Alerts & Updates

ELP Arbitration Weekly Update

Litigation, Arbitration & Dispute Resolution | May 25, 2018

This week, we have analyzed the Supreme Court’s ruling in Kalawati v. Rakesh Kumar[1].

In Kalawati, the Court examined the provisions of section 16 (c) of the Specific Relief Act, 1963, and shed light on the true meaning of “readiness and willingness” of a party to perform his obligations under an agreement when seeking specific performance of an agreement. The dispute arose out of an agreement to sell a plot of land in New Delhi, wherein the buyer instituted a suit for grant of a decree of specific performance of the seller’s obligations under the agreement and for possession of the suit property.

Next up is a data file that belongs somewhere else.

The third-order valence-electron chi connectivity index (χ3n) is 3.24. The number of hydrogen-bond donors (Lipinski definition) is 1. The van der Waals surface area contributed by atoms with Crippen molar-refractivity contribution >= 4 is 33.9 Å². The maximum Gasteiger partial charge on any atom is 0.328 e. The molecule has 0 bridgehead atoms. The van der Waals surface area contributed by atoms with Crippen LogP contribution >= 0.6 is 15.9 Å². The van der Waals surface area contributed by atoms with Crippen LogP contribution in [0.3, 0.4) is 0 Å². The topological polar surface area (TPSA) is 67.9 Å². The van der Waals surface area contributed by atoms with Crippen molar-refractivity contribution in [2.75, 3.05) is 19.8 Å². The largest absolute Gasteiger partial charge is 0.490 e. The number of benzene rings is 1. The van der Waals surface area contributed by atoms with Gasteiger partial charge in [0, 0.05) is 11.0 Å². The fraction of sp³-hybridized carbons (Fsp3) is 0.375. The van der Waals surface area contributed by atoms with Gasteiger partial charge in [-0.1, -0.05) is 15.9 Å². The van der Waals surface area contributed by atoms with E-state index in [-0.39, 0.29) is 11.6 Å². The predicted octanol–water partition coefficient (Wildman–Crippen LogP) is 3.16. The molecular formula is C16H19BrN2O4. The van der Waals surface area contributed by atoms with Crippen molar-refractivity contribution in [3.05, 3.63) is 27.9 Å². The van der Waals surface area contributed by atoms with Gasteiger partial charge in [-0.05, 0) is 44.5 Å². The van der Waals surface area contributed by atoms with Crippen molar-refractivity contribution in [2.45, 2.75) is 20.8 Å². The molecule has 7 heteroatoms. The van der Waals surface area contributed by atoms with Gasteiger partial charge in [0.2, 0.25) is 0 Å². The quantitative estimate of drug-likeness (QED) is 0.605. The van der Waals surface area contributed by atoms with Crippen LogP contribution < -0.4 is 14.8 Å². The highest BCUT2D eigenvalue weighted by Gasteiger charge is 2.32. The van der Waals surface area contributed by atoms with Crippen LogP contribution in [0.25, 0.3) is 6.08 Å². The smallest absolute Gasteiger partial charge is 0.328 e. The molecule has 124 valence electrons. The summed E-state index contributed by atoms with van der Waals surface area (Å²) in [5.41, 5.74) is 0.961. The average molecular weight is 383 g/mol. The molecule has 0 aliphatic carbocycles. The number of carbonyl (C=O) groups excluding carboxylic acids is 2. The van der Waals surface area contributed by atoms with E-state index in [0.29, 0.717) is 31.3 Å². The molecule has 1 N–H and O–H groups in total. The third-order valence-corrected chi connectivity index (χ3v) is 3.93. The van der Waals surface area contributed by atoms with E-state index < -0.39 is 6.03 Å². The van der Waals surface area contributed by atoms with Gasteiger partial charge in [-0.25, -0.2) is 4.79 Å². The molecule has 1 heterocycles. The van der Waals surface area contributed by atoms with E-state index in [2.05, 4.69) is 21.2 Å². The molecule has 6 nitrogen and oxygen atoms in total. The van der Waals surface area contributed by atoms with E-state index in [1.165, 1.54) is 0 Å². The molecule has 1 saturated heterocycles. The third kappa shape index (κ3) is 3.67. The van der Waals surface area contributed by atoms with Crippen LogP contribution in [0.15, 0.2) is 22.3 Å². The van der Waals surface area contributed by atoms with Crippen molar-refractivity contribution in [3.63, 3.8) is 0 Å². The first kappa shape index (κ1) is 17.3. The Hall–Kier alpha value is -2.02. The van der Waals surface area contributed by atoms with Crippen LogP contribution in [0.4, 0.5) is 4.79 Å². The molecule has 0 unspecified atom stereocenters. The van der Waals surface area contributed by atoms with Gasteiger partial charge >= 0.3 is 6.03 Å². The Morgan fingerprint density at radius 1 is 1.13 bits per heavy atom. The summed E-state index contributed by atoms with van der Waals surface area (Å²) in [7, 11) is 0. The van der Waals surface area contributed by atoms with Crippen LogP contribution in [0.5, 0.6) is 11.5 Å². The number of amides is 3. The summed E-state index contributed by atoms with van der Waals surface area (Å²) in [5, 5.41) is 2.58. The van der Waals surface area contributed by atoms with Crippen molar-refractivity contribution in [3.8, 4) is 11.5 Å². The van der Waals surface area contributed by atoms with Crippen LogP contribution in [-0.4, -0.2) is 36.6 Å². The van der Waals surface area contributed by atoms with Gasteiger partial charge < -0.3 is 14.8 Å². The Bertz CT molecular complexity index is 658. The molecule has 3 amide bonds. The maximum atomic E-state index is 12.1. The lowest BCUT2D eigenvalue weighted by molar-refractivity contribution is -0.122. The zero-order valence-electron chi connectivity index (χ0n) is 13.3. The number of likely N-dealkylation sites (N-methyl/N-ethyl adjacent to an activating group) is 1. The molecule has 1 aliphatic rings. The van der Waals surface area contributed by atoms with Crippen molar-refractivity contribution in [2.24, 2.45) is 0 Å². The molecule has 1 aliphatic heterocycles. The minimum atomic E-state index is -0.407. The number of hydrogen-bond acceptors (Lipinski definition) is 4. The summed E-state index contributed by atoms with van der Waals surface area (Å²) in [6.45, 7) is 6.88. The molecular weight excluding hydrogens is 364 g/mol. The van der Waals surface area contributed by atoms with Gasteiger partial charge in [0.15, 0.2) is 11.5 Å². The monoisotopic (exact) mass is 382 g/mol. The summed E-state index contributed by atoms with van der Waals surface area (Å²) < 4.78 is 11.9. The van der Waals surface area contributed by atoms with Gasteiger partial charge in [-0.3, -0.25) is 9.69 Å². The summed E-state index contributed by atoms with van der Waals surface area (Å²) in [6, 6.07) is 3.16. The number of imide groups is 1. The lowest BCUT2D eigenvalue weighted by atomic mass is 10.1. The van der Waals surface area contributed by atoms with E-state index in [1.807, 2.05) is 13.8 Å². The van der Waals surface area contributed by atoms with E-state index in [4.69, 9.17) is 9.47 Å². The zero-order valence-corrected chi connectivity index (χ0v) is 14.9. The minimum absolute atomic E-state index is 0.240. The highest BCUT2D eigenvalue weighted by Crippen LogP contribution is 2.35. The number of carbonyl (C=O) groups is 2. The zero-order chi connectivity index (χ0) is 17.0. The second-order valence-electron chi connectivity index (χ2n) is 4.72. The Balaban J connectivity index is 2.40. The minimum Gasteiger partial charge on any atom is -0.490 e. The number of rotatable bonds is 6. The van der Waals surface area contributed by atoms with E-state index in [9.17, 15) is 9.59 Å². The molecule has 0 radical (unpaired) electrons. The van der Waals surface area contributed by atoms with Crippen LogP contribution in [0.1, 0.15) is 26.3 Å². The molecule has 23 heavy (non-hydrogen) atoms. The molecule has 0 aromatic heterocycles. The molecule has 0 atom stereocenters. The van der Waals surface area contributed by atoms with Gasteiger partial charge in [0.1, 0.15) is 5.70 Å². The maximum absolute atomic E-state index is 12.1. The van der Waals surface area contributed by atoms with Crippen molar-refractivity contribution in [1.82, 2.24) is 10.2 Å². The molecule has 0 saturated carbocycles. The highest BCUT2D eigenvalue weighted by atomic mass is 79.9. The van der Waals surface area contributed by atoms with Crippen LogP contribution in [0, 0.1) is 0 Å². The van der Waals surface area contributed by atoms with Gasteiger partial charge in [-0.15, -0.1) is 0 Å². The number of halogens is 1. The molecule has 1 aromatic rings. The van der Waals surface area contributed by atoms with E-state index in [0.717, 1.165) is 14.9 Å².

The Court examined the factual aspects and held that the party seeking specific relief did not have the necessary funds to perform his obligations under the agreement, and was therefore not ready and willing to perform under the agreement. In this decision, the Court has reiterated the settled position that while it may not be essential to deposit the consideration amount in court unless directed to do so, the party seeking specific performance must be able to prove that he has the financial means and capacity to perform his part of the contract.

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